Emulate the Masters – Final


YUAndpMCbXk_9hvX4xMDoxOjBzMTt2bJAnsel Adams self portrait

I chose Ansel Adams because I find his work to be inspirational, for being able to take such incredible pictures during a time where cameras weren’t very advanced is a feat not many have the opportunity to say they did. His landscapes really stood out to me, for they were very detailed, and were set up very nicely. I always had Ansel Adams as my choice, for I never felt the need to change. His style of photography always enticed me to further study the ways of photography, and is one of my inspirations for wanting to become one myself.


One contemporary of Ansel Adams was Edward Weston, who took photographs of landscapes just like Adams did. He was very similar, however, didn’t use the amount of contrast as Adams, and his landscapes weren’t as epic as his as well, although they still look pretty great. There was also Mario Giacomelli, who produced landscapes with incredibly high contrast ratios by using different colored films in front of his camera. The contrast is much higher than Adams, and the settings aren’t as marvelous, but he still manages to capture his style of photography. Both of these photographers were masters of their craft, and I feel like they both captured Adams’ style perfectly.

“I tried to keep both arts alive, but the camera won. I found that while the camera does not express the soul, perhaps a photograph can!” 

-Ansel Adams

Lighting and Camera Settings


adams cam

Throughout Adams’ career, many cameras were used to capture the critical moments he encountered during his expeditions. One of these cameras used was an Eastman Kodak Brownie #1, which was used during the beginning of his career. I could not find a picture of the #1 model, however, I did manage to fine the #2 model, which carried over many of its previous generation’s features. Regarding his aperture, I believe that Adams used a higher aperture, perhaps at around the range of 22- 25. I say this because his landscape photos focused on a large area of land, with the whole picture being focused at one time, which is shown in my gif exemplifying the spectrum of apertures.



Over the past month or so, I have collected a good amount of emulations that I feel are worthy of showing. The top five photos are the best of what I’ve taken so far, and I feel a sense of accomplishment looking back at them. They may not be as epic as Adams’ photos were, but I believe that with enough effort and time, I could become as skilled as him someday. This project has been a great experience, and has influenced me into becoming a photographer in the future. I don’t know if I’ll be a professional, or become a legend or anything like that, but what I do know is that the skills I have acquired through this class will help me in the future if I ever want to try my hand at it. Overall, this project has been a wonderful experience; I learned many different tricks for taking photos, I learned about the different camera settings and modes, and I learned how to manually focus a camera using the lens by hand, in order to take pictures that may not be acquired with auto-focus. If I could, I would take this class all over again, except I’d probably want a classroom computer if I did.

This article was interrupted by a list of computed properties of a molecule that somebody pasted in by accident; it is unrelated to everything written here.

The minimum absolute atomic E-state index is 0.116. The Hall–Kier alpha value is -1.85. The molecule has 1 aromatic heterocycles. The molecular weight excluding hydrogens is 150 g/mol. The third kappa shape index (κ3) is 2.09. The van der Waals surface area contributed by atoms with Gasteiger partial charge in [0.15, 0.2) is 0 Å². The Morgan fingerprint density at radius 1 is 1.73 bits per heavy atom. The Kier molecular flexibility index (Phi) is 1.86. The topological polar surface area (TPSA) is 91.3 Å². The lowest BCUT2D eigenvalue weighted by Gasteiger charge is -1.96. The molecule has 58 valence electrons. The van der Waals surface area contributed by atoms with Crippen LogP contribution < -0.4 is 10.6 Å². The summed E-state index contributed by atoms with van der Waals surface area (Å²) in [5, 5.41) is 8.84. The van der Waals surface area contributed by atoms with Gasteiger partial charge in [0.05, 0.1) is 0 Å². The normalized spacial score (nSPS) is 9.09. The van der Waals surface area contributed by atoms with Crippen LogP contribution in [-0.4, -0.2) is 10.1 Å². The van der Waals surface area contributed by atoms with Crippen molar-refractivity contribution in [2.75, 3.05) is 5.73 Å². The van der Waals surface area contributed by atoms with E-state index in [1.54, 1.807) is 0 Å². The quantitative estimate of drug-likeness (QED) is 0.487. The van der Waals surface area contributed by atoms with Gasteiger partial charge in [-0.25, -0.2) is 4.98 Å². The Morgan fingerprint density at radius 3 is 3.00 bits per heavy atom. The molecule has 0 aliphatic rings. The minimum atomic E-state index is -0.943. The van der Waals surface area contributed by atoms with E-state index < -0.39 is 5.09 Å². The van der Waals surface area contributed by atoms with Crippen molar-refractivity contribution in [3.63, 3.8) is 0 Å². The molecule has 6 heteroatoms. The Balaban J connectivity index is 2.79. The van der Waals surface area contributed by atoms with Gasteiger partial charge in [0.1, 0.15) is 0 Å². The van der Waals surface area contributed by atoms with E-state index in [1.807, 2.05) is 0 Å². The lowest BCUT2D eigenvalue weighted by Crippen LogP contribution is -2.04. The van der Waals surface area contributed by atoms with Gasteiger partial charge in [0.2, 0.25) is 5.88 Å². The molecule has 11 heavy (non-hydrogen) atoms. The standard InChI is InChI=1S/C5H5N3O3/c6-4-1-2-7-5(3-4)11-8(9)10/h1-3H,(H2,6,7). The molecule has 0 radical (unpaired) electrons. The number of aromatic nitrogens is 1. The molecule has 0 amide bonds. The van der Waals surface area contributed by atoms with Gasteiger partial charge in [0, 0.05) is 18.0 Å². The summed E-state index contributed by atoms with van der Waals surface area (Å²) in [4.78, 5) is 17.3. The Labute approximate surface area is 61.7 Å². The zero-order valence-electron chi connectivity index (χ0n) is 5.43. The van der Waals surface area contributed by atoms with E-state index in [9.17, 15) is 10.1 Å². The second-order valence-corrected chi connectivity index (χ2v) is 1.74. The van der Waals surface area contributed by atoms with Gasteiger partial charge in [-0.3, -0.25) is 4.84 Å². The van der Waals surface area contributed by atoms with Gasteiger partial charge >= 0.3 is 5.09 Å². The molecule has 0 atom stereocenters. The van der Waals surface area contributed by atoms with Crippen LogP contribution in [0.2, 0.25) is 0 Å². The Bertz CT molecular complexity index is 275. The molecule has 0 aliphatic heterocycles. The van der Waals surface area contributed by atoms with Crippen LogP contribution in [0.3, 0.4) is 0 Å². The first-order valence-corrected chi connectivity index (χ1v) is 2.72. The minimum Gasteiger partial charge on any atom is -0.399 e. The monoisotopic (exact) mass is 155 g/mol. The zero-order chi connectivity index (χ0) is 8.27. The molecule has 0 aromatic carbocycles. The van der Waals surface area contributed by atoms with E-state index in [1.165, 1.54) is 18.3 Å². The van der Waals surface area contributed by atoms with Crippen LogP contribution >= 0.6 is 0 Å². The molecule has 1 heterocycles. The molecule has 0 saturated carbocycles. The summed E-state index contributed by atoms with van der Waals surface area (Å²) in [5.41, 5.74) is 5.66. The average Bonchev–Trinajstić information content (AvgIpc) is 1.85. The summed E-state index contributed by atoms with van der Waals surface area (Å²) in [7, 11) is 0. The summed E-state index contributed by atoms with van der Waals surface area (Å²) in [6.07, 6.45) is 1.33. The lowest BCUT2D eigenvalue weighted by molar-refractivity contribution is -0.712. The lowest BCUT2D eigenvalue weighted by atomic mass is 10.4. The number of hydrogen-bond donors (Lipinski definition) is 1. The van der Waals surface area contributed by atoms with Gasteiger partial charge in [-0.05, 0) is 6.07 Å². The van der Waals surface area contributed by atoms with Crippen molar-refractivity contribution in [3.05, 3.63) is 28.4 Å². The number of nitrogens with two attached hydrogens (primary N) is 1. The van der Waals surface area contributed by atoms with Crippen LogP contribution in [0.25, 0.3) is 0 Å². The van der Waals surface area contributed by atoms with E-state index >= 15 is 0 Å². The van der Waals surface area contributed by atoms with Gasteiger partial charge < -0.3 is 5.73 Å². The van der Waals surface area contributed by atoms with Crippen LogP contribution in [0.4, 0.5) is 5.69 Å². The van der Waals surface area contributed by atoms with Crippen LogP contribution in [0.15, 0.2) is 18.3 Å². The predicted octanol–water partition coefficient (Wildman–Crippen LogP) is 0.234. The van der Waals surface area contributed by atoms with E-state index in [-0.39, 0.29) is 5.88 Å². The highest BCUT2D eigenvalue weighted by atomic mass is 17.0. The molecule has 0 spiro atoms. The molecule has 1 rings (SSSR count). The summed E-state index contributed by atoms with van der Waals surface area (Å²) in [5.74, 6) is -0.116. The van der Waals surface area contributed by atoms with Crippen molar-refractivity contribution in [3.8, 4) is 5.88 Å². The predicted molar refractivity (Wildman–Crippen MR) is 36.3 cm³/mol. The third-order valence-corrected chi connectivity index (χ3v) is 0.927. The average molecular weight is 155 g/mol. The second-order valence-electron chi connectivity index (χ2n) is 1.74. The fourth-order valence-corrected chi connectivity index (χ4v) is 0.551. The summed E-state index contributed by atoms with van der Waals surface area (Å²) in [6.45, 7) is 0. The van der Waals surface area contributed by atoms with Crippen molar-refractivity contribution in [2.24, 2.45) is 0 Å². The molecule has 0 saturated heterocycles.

” To photograph truthfully and effectively is to see beneath the surfaces and record the qualities of nature and humanity which live or are latent in all things” 

-Ansel Adams





Triton is a small god, who’s very weak. His big papa, Poseidon, is much cooler, and a lot more handsome. He hope that one day he’ll be as magnificent as Poseidon, but everyone know he won’t be. 😦


Well the first I found on DeviantArt that I thought looked pretty cool, and is the only one that looks pretty decent. The second one is really small for some reason, but it looks like a generic school logo, with bright colors, and bold statements to be told. Same goes for the third one, but there are some obvious flaws in it’s design; the left hand is much too small, they didn’t understand the meaning of perspective, and the triton itself seems to be floating above his hand, unfit for throwing. The fourth one is a statue of Trition’s bust, and it looks pretty old. The last one is another generic logo, this time with even less color and thought put into it; one color? Really? And I mean, look at triton, it looks like cardboard! Also, his tail is much to small and fat, something I wouldn’t expect from a god, no matter how pathetic they may be.

Now, if I were to make a Triton-based logo for a school mascot, I would make him totally shredded, with bulging muscles, and a triton that looks like only a god could hold it. He would be basic, but also incredibly handsome. I would ultimately take the concept of Triton, and beef him up into a god worthy of recognition, which would ultimately make the school look more menacing and aggressive than any other.



These four photos are from two of Ansel Adams’ contemporaries: Edward Weston, and Mario Giacomelli, the first two being Edward’s, and the second two being Mario’s. They both shot landscapes, as well as other subjects, but mostly landscapes. They’re both very similar, however, they each have their own touch of uniqueness to them. Edward’s lighting was less intense as Adams’, and focused less on the contrast of lighting used in his photographs. Mario, on the other hand, would crank the contrast up to 11, creating landscapes that had a quality of looking like ink drawings rather than photos. They both seemed to plan out their photographs ahead of taking the actual photo, and did a good job emulating Adams’ style, without directly copying him.